She’s Mine, My Daughter with Autism

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So I have this little girl, she’s mine. She’s wacky and wild. She’s vivacious and bold. She lives it up. She’s absolutely beautiful and when she speaks it’s the cutest thing I may have ever heard (aside from my other children speaking when they were little). She’s perfection in so many ways, a true miracle and part of an amazing story that is yet to be written.

She’s all these wonderful things and she is the most terrifying and challenging thing I have ever dealt with.

She came from the womb of a very young woman who came extremely close to ending her life through abortion. She was fed drugs and alcohol as she grew in this woman’s belly. And she was given to my husband and his late wife upon her birth. She was born with autism and a miraculous little brain that does not process things the way most brains do. Three years later and she came into my world with joy and beauty and an energy that cannot be contained. She calls me mommy and I am her mommy.

She has severe autism, is verbal and has a light about her that you’ve never seen before. She wants to hug everyone…and I really do mean everyone. She wants at least three hugs from me before she goes to bed. She also wants to grab every single thing that looks like it might be the least bit interesting…which is pretty much 95% of all the things in the world. She would wander far away in public, well more likely run away, if not self-contained in a shopping cart while running errands. She’s heavy now and getting heavier every day. She kicks me innumerable times a day while I change her clothes and diapers. She hates to have her hair brushed or touched which is a problem of almost epic proportions for both her and me. She has more energy than any child I have ever laid eyes on. She is 5 yet nowhere near potty-trained. (This not uncommon in children with severe autism.)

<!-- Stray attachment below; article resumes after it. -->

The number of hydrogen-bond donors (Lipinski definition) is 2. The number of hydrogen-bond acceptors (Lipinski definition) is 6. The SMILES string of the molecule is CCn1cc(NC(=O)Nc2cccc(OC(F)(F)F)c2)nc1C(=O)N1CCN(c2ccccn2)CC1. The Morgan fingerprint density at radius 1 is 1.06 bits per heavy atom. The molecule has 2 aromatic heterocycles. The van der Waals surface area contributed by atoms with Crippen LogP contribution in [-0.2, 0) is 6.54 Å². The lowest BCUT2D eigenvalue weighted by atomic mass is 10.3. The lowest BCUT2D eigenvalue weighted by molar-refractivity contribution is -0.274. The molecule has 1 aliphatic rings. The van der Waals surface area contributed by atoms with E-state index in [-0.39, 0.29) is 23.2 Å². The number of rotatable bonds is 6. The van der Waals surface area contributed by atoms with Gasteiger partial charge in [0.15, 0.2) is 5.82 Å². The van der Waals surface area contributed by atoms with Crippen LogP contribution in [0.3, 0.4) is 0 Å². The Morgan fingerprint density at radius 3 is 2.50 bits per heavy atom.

She screams and shrieks any chance she gets, for good and bad. She giggles with the ferocity of a child gone mad and then she giggles with the tenderness of a small child, too. She runs away from me at every chance she gets. She is satisfied with an activity for 5 minutes at a time maximum. She sees the fun and joy in the smallest of things and makes toys out of candy wrappers and rubber bands like nobody’s business. She loves to shake things, which includes un-inflated balloons, doorknobs, tags, bags, cups, bowls with tiny things in them, anything that can be shaken, she’ll shake it. She also likes to get jello legs when she doesn’t want to do something which means that mommy has to pick her up or pull her along in a very non-graceful fashion. When she wants something she wants it NOW. She has little to no ability to wait. She also loves music, to sing and to be sung to… and to dance. She has amazing rhythm. She also slams doors and opens them, a lot. She’s particularly fond of turning lights on and off while you are in the bathroom, too. This can be a challenge at a time when most people would like to make sure they see what they are doing. And how she loves baths and the pool and could play in and with water for days on end. She’s been asking about summer since September.

She’s mine. I need to be a good mommy to her as well as the other 4 children in our home. I really need to be a superhero. I need 8 arms and elasticity like Elastigirl in The Incredibles. (Remember her, she’s like the best mom ever!) I need permanent earplugs implanted. I need strong arms and legs and a back that never hurts. I definitely need to be taller because putting her in a shopping cart is a big chore, if she fits, when you’re a short mommy. I need patience, an endless supply of patience intravenously infused would be nice. I need help. I need for my soft heart to not be hardened and to be not too soft, too.

She’s mine and I love her to the ends of the earth. I can tell I do when she is sick or hurt and mommy mode kicks into full gear. I can tell I do when I talk to her about nothing or something for the 100th time in a row. I can tell I do when I bathe her and clothe her and get her something she is obsessed with for the 20th time that day. I can tell I do when I sing her 50 children’s songs while waiting for the bus. I can tell I do because I die a little when she says she loves me or lays her head on my shoulder. I can tell I do because I can tell you that she’s mine.

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How to Determine if You’re a Bad Mom in 3 Simple Steps

So I have this struggle…ha, that’s a lie, I have a lot of struggles. But a big one is feeling like I’m a bad mom. Perhaps it’s a side effect of depression, a genetic predisposition or a lack of confidence…all of which could really be the case, but what it comes down to is trying to figure out if I really am a bad mom. If I could disprove that theory, then maybe, just maybe I could believe that I’m not a horrible mother and that I am doing something right, maybe not perfect, but not bad.